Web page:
Ask Design Mom Question: Hi Gabrielle. My best friend just bought a house and I’m looking for a housewarming gift idea. Any suggestions would be great. Thanks! — Isabelle Design Mom Answer: How thoughtful of you, Isabelle! One of my favorite housewarming gifts to give is actually very small, but very practical. I like to find a good-looking tape measure that can be kept in a purse. (The tape measure and tools pictured here, by Cynthia Rowley, would be perfect.) When you move into a home — whether it’s a fixer upper or brand new — a tape measure will come in handy over and over again as you figure out what furniture fits where and how long the blinds or drapes should be. What about you, Dear Readers? What do you like to give as a house warming gift?
Ask Design Mom Question: Hi Design Mom! A few months back you mentioned your husband made homemade granola every Sunday. I would love a good granola recipe. Would you mind sharing? Thanks! — Angie Potter Design Mom Answer: I’d love to share, Angie. Thanks for asking. Here’s Ben Blair’s recipe. (It can be halved.) Ingredients: -4 cups rolled oats (not quick) -1/2 cup slivered almonds -1/2 cup sunflower seeds (no shells) -1/2 cup chopped walnuts -1/2 cup chopped pecans -1/2 cup pumpkin seeds -1/2 cup pepitas Note: Ben uses any combination of the listed seeds and nuts (depending what we have in our cupboard) to equal approx. 3 cups. -1 cup honey (sometimes a honey/maple syrup combo if we’re low on honey) -1/2 cup canola oil -1 cup raisins Directions: Put all the ingredients except the honey, oil and raisins in a big bowl and stir them together. In a separate bowl, stir together the oil and honey. Then add the oil-honey mixture to the rest of the ingredients (except the raisins) and stir till everything is coated. Spread mixture onto two greased cookie sheets and bake at 300 degrees for 30 minutes or until lightly browned. Stir the mixture after 20 minutes of cooking. After it’s done cooking, spread the granola onto two pieces of tin foil, then mix in the raisins while it’s hot. Let it cool and then break it into clumps. We store ours in a big rubbermaid container, but you can also store it in freezer bags and save it for later. Here’s another great granola recipe from Stephmodo (pictured above). What about you, Dear Readers? Do you like granola? Do you have a favorite recipe?
Oh. I’m so excited! I get to share June’s Birth Announcement with you today. It was illustrated by the tremendously talented Apryl Stott and continues the birth announcement series we started with baby Ralph. I love that it shows June in a mountain-y Colorado backdrop. And the fox and bunny? We’ve actually seen them both in our backyard here. What do you think? Adorable, right? Apryl sent the finished artwork in a mat, ready to be framed. I can’t wait to frame it and add it to our collection in the nursery. We adore having all the original artwork in our home! Apryl also included a disk with a high-resolution scan so we can easily print these announcements at a smaller size and mail them to friends and family. June is clearly delighted with how it turned out: If you’re curious what the process is like working with an illustrator, here’s a brief description. 1) I contacted Apryl and asked her to illustrate the birth announcement. We discussed a few ideas, but really, I knew Apryl would come up with something wonderful. 2) Apryl sent back a sketch in black and white: 3) I loved it! I showed the sketch to the kids and we decided to switch out the stuffed animals for a fox and rabbit. We sent our feedback to Apryl and she sent us an updated sketch. 4) We gave the updated sketch two thumbs up, at which point, Apryl made the final drawing and mailed it to us. Yay! Apryl is the best kind of person to work with. If you’re interested in something like this for your birth announcements, I can’t recommend her enough.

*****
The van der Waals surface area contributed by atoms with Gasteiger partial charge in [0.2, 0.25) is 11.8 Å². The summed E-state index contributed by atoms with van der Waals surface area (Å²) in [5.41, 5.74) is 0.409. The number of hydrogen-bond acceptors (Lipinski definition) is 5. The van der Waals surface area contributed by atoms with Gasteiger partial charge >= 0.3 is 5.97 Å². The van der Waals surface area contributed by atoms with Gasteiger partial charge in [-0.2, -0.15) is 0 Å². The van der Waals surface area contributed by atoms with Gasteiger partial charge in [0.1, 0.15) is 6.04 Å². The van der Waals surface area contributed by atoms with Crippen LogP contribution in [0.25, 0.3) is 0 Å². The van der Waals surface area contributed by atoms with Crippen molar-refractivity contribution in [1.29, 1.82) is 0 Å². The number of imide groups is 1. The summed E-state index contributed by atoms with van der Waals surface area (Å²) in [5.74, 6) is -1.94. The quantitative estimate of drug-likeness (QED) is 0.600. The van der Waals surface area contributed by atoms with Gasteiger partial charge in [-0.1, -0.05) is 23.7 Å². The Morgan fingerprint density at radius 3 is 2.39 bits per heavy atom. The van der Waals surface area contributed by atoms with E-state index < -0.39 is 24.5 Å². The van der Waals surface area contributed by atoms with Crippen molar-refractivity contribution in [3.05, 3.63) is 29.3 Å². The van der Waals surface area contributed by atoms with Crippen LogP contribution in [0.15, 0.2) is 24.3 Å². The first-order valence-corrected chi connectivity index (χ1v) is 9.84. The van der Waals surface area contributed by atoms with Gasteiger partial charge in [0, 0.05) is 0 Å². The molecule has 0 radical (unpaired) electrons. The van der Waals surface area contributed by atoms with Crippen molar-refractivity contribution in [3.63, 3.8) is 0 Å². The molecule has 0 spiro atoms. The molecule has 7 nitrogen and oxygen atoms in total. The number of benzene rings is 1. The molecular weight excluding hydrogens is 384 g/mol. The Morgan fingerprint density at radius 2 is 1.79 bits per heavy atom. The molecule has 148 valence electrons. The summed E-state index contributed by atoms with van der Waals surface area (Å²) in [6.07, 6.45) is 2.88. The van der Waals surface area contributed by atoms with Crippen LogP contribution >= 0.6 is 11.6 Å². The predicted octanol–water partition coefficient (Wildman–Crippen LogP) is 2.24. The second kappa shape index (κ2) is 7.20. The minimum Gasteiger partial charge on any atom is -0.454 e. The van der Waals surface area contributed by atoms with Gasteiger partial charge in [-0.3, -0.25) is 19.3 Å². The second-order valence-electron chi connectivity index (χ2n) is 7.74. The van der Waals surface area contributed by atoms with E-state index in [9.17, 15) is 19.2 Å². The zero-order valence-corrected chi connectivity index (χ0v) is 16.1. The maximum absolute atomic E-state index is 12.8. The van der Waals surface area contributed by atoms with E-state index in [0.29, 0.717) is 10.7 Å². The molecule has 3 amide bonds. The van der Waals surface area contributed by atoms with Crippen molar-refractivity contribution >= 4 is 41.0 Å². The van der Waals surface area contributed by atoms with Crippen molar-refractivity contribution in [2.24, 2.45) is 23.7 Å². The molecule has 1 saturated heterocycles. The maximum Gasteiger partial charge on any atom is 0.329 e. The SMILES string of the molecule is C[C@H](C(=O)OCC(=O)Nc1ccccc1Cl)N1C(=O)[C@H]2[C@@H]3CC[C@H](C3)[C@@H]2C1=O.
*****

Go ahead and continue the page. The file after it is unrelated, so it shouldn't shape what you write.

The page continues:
Since both Ben Blair and I can work from anywhere, we are dreaming of living abroad for a year (and even making some tentative plans!). Ben Blair has been looking into housing and found this Master’s House. It’s located in a small French village, 2 hours from Paris and 2 miles from the beach. It sits on 4 landscaped acres and shockingly, it’s in our budget. In fact, it’s less than the rent we paid in New York. A dining room for 30, 8 bedrooms, 2 bathrooms and 6 fireplaces. Oh. And a tennis court. More space than we need. Maybe you will come to visit us and help fill it up. : ) I’m sure it will be taken between now and when we’re actually ready to move, but it’s fun to think about. What do you think? Would you like living abroad with your family? If you could work from anywhere, where would you pick?
On Saturday, I was sitting in the living room — folding laundry, catching up on email and generally recovering from our trip. I looked up and Maude was standing in front of me dressed as a mime. Why? Not sure. I guess inspiration struck and she went with it. Olive saw Maude and joined in. I love these girls. Do your kids ever surprise you with funny things like this? P.S. — Speaking of our trip, you can find my photo set of our vacation here — including more photos of the pool tilework (for those of you who requested them).
Hello, Friends! Did you have a wonderful Father’s Day? We had such a fun, traditional weekend. During church, I led the primary children while they sang Father’s Day songs. They were adorable. And we had a big BBQ yesterday afternoon with Ben Blair at the grill. I was thinking of my dad yesterday and looked up some photos of him. I really like these two. The snowmobile one is when my family lived in a little fishing village in Alaska. My parents taught in the local school. At the time there were only 3 kids: my brother Jake, my sisters Rachel and Sara. We still have the giant orange parka my dad is wearing. The other one is the baptism day of my brother Jared (you may know Jared’s wife if you read Say Yes To Hoboken). Mormon kids get baptized when they’re 8 years old and often, the child’s father performs the baptism. Here, my dad is holding two rolled towels under his arm so they can dry off after my brother gets dunked. I like Jared’s little madras tie. Is it just me, or do you find Father’s Day more emotionally charged than Mother’s Day?